‘Being truly anti-mafia is not about behaving like a victim of endless threats (the mafia don’t threaten, they shoot and then hide the evidence), but about being completely normal. You must live and write and have confidence in the state.’ That’s what art critic-cum-mayor Vittorio Sgarbi wrote in local Sicilian paper Giornale all’Indomani (‘The Day After’) of the recent mafia threats against Neapolitan writer Roberto Saviano, 29.
This is a state that for decades has abandoned the ‘journalists on the front line’. Those who have risked their own lives through their investigations, and what’s more, lost them to the mafia. This is a state that doesn’t allow justice even after death: such as in the case of the murder of Palermo-born journalist Mauro de Mauro, 49, who disappeared in 1970 after his investigation into a mafia-related death. The culprits who kidnapped him remain unknown today.
That the mafia should restrain themselves from killing is a fantasy from another time, because above all else they seek to escape the media clamour, and silence irritating and threatening voices. Since the seven journalists killed at mafia hands between the seventies and the eighties, there has only since been one case; that of the murder of Beppe Alfano, 48, in 1993. And if Roberto Saviano decides finally to leave his home country, the Camorra (the Neapolitan mafia) will have achieved its goal without firing a single shot. This does not mean that you should diminish the police force, but rather than it is really the job of the media to save the skin of certain troublesome journalists. Pino Maniaci is also no stranger to mafia threats, as a journalist and owner of local Sicilian TV network Telejato. He was the victim of an attack by the youngest son of a mafia boss, an agonizing fire in one of the station’s vehicles.
‘Microtv’ and ‘the big boss’
Telejato is a small network with its headquarters in Partinico, Sicily. Initially it was owned by the communist refoundation party (Partito Rifondazione Comunista, PRC). It was then taken over in 1999 – as a result of impending financial collapse – by the entrepreneur (who was by his own admission hardly successful), Pino Maniaci. Maniaci has encountered significant problems: firstly the hereditary debts from the previous management and the imposition of the classification of ‘community television’. Secondly, he was then being forced to produce the station himself with an advertising limit of three minutes per hour. But all of this did nothing to discourage him. Over time the idea came to turn Telejato into a kind of miniature, amateur CNN; journalism and judgment on his own nation. And so the ‘world’s longest TV news programme’ was born, with two hours of service from 2:30pm until 4:30pm, watched by nearly all of it target viewership; the 150, 000 people in twenty-five provinces of Palermo who are brought together by a single television signal from Partinico.
Among these people there are undoubtedly members of the mafia. Thanks to the coverage of the Maniaci family (his children Letizia, 24, and Giovanni support him, along with several collaborators spread around the region), they are kept up-to-date with the events of rival clans. Clan boss Bernardo Provenzano, known as the ‘the big boss’ – he was arrested in 2006 after more than forty years in hiding – was amongst the most regular of viewers of the Telejato news programme. The 75-year-old followed it from his safe house a few kilometers from the small town of Corleone. Pino Maniaci, interviewed over the phone, told us of how they would put out an annual call to the mafia: ‘In January we gave them our wishes for a happy new year and told them not to be a piece of s*** and to hand him over.’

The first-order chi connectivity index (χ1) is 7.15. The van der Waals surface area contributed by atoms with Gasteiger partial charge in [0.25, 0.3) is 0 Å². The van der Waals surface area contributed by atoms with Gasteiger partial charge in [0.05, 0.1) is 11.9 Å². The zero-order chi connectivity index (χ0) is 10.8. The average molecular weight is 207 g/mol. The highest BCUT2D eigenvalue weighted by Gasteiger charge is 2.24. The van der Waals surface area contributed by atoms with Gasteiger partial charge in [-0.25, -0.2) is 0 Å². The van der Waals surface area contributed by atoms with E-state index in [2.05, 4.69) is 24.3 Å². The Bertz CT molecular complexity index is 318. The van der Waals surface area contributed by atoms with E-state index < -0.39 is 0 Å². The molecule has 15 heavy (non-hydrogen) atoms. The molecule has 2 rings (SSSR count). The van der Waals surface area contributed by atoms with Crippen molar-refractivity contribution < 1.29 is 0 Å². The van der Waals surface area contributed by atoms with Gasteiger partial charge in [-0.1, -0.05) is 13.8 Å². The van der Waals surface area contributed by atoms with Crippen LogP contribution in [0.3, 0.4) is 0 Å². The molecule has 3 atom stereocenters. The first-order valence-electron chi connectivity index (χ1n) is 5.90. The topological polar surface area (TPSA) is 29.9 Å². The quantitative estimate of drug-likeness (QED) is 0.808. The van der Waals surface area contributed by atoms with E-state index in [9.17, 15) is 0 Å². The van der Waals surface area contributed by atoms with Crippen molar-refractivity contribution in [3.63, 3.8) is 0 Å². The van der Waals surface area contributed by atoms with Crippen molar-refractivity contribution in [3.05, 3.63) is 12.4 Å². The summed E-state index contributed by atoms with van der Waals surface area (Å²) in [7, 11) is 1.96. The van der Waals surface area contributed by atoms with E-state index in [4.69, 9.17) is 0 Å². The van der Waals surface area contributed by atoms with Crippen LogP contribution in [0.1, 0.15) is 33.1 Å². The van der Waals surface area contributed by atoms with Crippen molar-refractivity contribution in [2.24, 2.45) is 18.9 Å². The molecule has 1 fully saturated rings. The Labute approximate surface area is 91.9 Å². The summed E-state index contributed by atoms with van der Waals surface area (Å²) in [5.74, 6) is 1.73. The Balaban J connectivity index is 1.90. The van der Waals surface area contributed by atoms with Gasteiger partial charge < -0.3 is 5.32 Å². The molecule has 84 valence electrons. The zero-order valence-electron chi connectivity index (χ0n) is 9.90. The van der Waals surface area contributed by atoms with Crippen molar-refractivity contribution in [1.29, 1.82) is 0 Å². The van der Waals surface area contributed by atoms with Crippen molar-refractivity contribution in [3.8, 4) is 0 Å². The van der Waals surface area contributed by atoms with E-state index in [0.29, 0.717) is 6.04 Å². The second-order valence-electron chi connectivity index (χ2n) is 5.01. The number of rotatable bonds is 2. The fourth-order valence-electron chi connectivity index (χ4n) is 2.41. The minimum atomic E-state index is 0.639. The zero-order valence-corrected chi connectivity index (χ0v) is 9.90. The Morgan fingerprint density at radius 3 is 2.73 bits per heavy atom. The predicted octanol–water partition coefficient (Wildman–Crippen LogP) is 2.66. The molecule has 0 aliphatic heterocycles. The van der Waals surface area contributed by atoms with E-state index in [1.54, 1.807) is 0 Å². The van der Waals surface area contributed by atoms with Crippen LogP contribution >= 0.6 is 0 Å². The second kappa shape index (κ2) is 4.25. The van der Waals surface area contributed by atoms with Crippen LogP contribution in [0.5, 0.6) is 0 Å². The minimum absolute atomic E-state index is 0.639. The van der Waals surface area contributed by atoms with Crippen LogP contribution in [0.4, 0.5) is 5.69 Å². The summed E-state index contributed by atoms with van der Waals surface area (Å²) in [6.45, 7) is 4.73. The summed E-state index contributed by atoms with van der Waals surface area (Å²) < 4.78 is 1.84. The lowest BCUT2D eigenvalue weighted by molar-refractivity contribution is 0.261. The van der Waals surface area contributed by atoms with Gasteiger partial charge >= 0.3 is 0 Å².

Like in Iraq: in Italy, they shoot
It wasn’t only the mafia threats that put an end to the journalistic career of Pino Maniaci. You can also add legal action and allegations from politicians and businessmen alike to the mafia threats and attacks. More than 200 lawsuits have been launched from the Bertolino distillery alone, one of the largest in Europe, whose owners were annoyed by the investigation carried out by Telejato into pollution by its factory.
‘Italian journalism - from guard dog of democracy to chihuahua’
But all of this did not guarantee a financial return. ‘We were able to pay the television fees and buy a few paninis at the bar,’ explains Maniaci, but moreover because ‘journalism should be the guard dog of democracy, but has been reduced to a chihuahua.’
The only way of restoring this role is to talk about sensational topics without reticence. This makes the conspiracy of silence of the local and national press all the more embarrassing. Until not so long ago they were printing just a portion of the truth (for example, giving just the initials of mafia members). They were ‘discussing unimportant matters,’ Maniaci goes on to explain. ‘Today whilst we are forced to hide, even they talk now about the mafia.’
As it was for Leopold Dominique, the 63-year-old Haitian journalist fighting for his country’s freedom, his fight forever immortalised in the documentary he starred in himself, The Agronomist (2003) by Oscar-winning director Jonathan Demme. Thus follows the release of the documentary Telejato – the best TV in the world by the Franco-Italian 'Mon Amour Film' production society. Pino Maniaci cannot help but be cheered by this. ‘Its exposure is life-saving, here on the front line. In the town of Partinico in the space of one year, there have been seven killings, it’s like we’re in Iraq: they shoot you.’
Illustrations courtesy of Gianluca Costantini